• Abstract: Alliance is an instrument for national interest, which is dependent upon the international environment and defined by domestic, democratic political processes. This commonsense notion of alliance was not fully embraced by the incoming South Korean administration of Lee Myung Bak in 2008. For the Lee administration, South Korea’s alliance with the United States was much more than an instrument of foreign policy. The alliance embodied South Korea’s political identity and was severely damaged by the preceding Roh Moo Hyun administration’s anti-American, pro–North Korean policies. The restoration of the Republic of Korea (ROK)–US alliance was both the goal and key to its national security strategy of Global Korea to enhance South Korean’s influence, contribution, and stature on a global scale. Thereafter, in a circle of the alliance’s cheerleaders in both Seoul and Washington, the alliance has almost taken its own life: the alliance should be protected from disruptive political forces and modernized/adjusted/expanded into new dimensions for the preservation of the alliance itself. In the post–Cold War years, the United States has tried to modernize its military alliances in order to preserve its influence at reduced costs. The Barack Obama administration had to mend US alliances strained during the George W. Bush administration’s war on terror. In 2009, Presidents Lee and Obama agreed on “a comprehensive strategic alliance of bilateral, regional, and global scope, based on common values and mutual trust.” The so-called Great Recession, triggered by the fall of Lehman Brothers on September 15, 2008, has both brought to power and bedeviled the Obama administration; 9/15 has become a new historical marker, replacing 9/11. The very “common values” of the ROK-US strategic alliance—democracy and market economy—have been put to the test; the worries and cries over the decline of the US have arisen once again. In May 2010, the Obama administration published its national security strategy of national renewal and global leadership. Nation-building at home was the primary goal of and imperative to national security. Along with moral leadership to “live” American values, global architecture to embed both allies and challengers in US-centered institutional networks became a new feature of American global leadership. “The United States can, must, and will lead in this new century,” asserted Secretary of State Hillary Clinton in September 2010 at the Council of Foreign Relations, the oldest bastion of American global leadership. She went on to declare that “the complexity and connection of today’s world have yielded a new American moment, a moment when our global leadership is essential, even if we must often lead in new ways.” Confirming that “the 21st century will be another great American century,” President Obama argued at this year’s Air Force Academy graduation ceremony that “we have laid the foundation for a new era of American leadership.” Global Korea, with a comprehensive strategic alliance and a free trade agreement with the United States and hosting of a G-20 meeting and nuclear security summit, has been an integral part and a success story of American global architecture. The Lee administration was awarded with the first two-plus-two (foreign and defense ministers) meeting in 2010, which had been previously held only with Japan, and a state visit to Washington in 2011. “The relation between our two countries has never been stronger,” commended Secretary of State Clinton in this year’s second two-plus-two meeting. Korean Defense Minister Kim Kwan-Jin confirmed the 2015 operation control plan and expressed commitment to make “the alliance the best alliance in the world.” American Secretary of Defense Leon Panetta lauded an ongoing trilateral collaboration, including Korea and Japan, to deter North Korea as “another way to strengthen and modernize our alliance.” It is widely disputed that the Obama administration has seized a new American moment and laid the foundation for a new American century. The Obama administration has been beset with rampant unemployment and snowballing deficits. “The Moment of Truth,” a bipartisan commission’s report on the financial crisis, issued a warning in 2010 that it is imperative to raise revenues and to cut both defense and nondefense spending—in short, a complete overhaul of the existing American national security state and social welfare system. However, the political polarization of the Tea Party and Occupy Wall Street and resultant partisan gridlock have foiled nation-building at home and led to the first downgrading of the US credit rating and a self-made financial cliff of sequester—mandatory across-the-board budget cuts in the next ten years beginning January 2013. Against its lean and mean years, the Obama administration’s rhetoric of a new American moment or century rings hollow. In contrast, the positive—it couldn’t be better—evaluation on the state of the ROK-US alliance is widely held. Nevertheless, the alliance’s success does not resonate with a (far from positive) strategic reality facing South Korea; nor does the alliance translate into a smooth-working component of American global architecture. The Lee administration has doubled down on its alliance with the US. With the Obama administration’s “strategic patience” or no policy toward North Korea, the Lee administration has succeeded in punishing/isolating North Korea but failed to prevent the latter’s development of nuclear capacity, not to mention the latter’s denuclearization. Or, to put it differently, when it comes to nuclear issues or power transition, North Korea has been on its own, with no South Korean leverage over the latter. Most critically and tragically, Global Korea’s prime moment of hosting a G-20 meeting in November 2010 (in the midst of the final renegotiation of a Korea-US free trade agreement) was followed by North Korea’s shelling of Yeonpyeong Island, which in turn led to a joint Korean-US military exercise including the USS George Washington aircraft carrier and which was opposed by China. In the G-20/Yeonpyeong moment, the Lee administration succeeded in synchronizing its strategic and comprehensive alliance with the US and global contribution but rather miserably failed to maintain peace on the Korean Peninsula and manage its relationship with China. On the other hand, the ROK-US comprehensive and strategic alliance does not dispense with politics among allies; nor does it develop into a trilateral cooperation of the United States, South Korea, and Japan. The Lee administration has been at odds with the United States on the issues of spent nuclear fuel reprocessing and missile development, albeit much out of public scrutiny. In addition, the Lee administration has recently confronted Japan with the territorial issue of Dokdo and Japanese colonialism, along with a public relations campaign, including President Lee’s visit to Dokdo in August 2012. This was an abrupt turnabout from its attempt to share information with Japan on North Korea through a military accord—a trilateral collaboration that Panetta mentioned as a way to modernize the ROK-US alliance. Faced with a public uproar against the General Security of Military Information Agreement (GSOMIA), the Lee administration canceled the latter’s signing ceremony at the last minute and turned to confront Japan, which reciprocated with its territorial claim and disavowal of historical responsibilities for colonialism, and even a threat to halt financial cooperation. In sum, despite of (or because of, if you will) the much touted success of the ROK-US alliance, South Korea is now in a diplomatic wilderness, isolated from all of its neighbors—North Korea, China, and Japan. Why? It is, I argue, because President Lee’s Global Korea was a vision for a bygone, pre–Great Recession, and pre-G-2 world. As long as the United States confronted an assertive China with allies and new partners, South Korea’s strategic alliance with the United States could serve both the former’s security interests and the latter’s regional architect. The sinking of the Cheonan happened in the context of such confrontations of the United States and China over the South China Seas, which led to the rescheduling of transfer of operational control (from the United States to South Korea) from 2012 to 2015 that had been requested by the Lee administration. However, as the United States began to embrace China and both deemed it necessary to contain security tensions on the Korean Peninsula, an assertive South Korea against North Korea and China became a liability to the United States, and South Korea’s strategic, global, comprehensive alliance with the United States became superfluous, if not necessarily inimical, to South Korea’s local and regional interests. Such was the case after the shelling of Yeonpyeong Island. Following is a reconstruction of an anticlimax of Global Korea in the historical contexts of the Obama administration’s struggles to forge a new American global leadership.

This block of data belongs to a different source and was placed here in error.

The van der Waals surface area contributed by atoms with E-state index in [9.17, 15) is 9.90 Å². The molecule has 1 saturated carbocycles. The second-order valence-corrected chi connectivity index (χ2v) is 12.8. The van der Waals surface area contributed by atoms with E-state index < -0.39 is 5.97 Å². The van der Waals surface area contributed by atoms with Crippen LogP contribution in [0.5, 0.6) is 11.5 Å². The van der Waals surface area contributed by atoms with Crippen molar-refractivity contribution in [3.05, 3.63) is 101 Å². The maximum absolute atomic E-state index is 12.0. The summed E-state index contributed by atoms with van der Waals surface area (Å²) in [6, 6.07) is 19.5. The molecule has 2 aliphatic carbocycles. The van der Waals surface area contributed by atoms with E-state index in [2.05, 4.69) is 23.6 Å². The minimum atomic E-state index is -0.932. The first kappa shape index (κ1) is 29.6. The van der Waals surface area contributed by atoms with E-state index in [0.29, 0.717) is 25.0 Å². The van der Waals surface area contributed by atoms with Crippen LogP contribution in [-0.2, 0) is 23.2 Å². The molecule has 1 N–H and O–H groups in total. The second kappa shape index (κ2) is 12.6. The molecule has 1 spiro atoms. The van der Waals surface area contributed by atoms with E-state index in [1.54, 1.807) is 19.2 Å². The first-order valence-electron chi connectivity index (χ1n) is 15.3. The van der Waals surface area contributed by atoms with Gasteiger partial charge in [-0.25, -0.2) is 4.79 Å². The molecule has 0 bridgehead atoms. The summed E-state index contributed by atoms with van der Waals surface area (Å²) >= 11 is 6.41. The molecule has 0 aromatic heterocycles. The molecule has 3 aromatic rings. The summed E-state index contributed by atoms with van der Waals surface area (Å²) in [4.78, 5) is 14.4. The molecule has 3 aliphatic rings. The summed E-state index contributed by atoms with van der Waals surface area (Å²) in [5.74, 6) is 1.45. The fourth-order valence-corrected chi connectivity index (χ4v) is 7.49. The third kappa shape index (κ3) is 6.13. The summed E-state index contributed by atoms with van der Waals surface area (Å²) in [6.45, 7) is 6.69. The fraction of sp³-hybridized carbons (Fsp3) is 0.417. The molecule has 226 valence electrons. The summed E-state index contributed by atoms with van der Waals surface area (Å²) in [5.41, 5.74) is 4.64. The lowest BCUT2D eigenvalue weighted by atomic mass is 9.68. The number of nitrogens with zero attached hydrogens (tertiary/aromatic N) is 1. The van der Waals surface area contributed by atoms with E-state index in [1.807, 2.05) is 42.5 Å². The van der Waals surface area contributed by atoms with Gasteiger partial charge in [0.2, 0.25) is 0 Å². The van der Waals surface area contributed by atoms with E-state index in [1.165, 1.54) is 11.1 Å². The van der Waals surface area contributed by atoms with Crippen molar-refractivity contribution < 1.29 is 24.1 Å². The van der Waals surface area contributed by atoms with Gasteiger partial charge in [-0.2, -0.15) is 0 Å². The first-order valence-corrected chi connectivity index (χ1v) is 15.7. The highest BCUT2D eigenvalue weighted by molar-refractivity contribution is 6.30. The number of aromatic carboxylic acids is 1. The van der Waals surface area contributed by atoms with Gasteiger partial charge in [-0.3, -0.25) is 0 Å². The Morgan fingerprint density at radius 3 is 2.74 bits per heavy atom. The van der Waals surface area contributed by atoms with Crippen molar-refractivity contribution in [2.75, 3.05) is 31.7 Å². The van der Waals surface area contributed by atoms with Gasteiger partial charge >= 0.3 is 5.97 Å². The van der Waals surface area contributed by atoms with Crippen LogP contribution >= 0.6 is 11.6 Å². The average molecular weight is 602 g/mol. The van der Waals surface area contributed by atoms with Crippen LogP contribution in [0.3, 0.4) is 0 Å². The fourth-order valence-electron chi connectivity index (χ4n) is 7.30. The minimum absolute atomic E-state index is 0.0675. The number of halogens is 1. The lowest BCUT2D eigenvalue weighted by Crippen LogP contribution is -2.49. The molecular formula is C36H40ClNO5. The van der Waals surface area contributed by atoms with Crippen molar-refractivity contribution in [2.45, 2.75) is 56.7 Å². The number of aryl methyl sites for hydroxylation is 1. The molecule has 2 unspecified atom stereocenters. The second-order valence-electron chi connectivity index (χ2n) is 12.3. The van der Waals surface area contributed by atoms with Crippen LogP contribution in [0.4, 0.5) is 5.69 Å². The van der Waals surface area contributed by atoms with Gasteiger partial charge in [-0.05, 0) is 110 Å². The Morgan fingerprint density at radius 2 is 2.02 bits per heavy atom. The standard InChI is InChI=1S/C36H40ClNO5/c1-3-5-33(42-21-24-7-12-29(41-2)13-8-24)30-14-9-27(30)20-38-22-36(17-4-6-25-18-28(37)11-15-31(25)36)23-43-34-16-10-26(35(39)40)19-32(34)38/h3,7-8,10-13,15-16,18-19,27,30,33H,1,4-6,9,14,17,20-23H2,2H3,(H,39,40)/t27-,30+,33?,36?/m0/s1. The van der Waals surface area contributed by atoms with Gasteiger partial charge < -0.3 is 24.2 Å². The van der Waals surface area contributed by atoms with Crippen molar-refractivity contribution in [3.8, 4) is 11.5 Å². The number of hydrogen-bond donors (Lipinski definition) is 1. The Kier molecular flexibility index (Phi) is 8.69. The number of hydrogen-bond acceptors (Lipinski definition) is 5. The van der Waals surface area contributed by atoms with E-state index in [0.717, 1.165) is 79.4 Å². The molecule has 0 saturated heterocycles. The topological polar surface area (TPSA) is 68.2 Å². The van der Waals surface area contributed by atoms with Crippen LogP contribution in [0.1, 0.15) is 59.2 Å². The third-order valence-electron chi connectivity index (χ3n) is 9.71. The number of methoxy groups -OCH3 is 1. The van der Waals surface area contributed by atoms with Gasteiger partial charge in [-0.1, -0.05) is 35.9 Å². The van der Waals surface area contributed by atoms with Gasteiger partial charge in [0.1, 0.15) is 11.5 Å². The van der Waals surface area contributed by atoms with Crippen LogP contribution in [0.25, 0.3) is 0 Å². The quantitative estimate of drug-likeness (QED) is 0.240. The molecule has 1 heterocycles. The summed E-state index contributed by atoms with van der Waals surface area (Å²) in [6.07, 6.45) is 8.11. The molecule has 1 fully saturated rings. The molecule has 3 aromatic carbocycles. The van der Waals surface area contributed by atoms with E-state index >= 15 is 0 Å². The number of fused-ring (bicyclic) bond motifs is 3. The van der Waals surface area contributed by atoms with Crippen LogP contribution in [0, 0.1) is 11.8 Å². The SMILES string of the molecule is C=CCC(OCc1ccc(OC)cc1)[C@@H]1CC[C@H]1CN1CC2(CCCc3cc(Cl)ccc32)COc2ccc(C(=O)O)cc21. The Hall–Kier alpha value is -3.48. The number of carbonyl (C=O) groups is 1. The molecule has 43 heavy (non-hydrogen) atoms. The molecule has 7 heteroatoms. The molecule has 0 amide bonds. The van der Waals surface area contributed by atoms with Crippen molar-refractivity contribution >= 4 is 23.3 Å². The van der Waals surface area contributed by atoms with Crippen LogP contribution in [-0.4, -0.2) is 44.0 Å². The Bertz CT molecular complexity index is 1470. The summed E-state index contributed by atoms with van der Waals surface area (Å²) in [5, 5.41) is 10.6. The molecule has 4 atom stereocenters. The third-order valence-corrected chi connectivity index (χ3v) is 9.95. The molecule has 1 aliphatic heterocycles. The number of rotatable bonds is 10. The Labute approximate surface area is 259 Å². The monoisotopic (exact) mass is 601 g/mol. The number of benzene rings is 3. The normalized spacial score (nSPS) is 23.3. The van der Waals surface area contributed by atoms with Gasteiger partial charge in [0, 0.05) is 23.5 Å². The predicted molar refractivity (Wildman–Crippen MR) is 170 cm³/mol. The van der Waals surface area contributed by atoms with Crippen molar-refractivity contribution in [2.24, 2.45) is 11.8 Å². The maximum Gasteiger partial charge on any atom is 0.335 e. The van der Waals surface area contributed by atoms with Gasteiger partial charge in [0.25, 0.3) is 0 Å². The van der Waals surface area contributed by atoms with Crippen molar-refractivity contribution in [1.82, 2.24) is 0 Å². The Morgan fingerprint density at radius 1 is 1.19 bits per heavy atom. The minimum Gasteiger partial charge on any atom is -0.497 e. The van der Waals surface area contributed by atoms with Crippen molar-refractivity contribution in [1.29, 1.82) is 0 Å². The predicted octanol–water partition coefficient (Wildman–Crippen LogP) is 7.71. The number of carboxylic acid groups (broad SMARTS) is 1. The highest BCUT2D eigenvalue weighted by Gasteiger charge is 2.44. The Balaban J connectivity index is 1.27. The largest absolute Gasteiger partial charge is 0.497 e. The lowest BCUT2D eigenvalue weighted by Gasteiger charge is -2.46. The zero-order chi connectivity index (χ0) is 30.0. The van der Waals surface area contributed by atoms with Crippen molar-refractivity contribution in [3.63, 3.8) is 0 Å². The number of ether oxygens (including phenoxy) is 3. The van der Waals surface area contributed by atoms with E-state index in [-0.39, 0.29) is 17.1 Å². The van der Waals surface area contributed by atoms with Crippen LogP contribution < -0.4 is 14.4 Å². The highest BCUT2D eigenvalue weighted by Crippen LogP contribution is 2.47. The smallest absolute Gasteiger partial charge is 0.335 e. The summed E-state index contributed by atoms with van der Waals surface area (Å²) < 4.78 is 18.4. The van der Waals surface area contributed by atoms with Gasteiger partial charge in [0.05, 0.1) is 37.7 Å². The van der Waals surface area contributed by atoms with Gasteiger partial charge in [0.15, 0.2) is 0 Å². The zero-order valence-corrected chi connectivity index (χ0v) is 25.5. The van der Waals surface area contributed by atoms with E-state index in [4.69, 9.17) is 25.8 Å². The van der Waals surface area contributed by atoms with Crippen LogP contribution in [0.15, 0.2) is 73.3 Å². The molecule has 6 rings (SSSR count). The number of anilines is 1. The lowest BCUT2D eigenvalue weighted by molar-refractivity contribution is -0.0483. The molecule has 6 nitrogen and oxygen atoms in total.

• Topic: Foreign Policy, Diplomacy, International Cooperation, G20, Alliance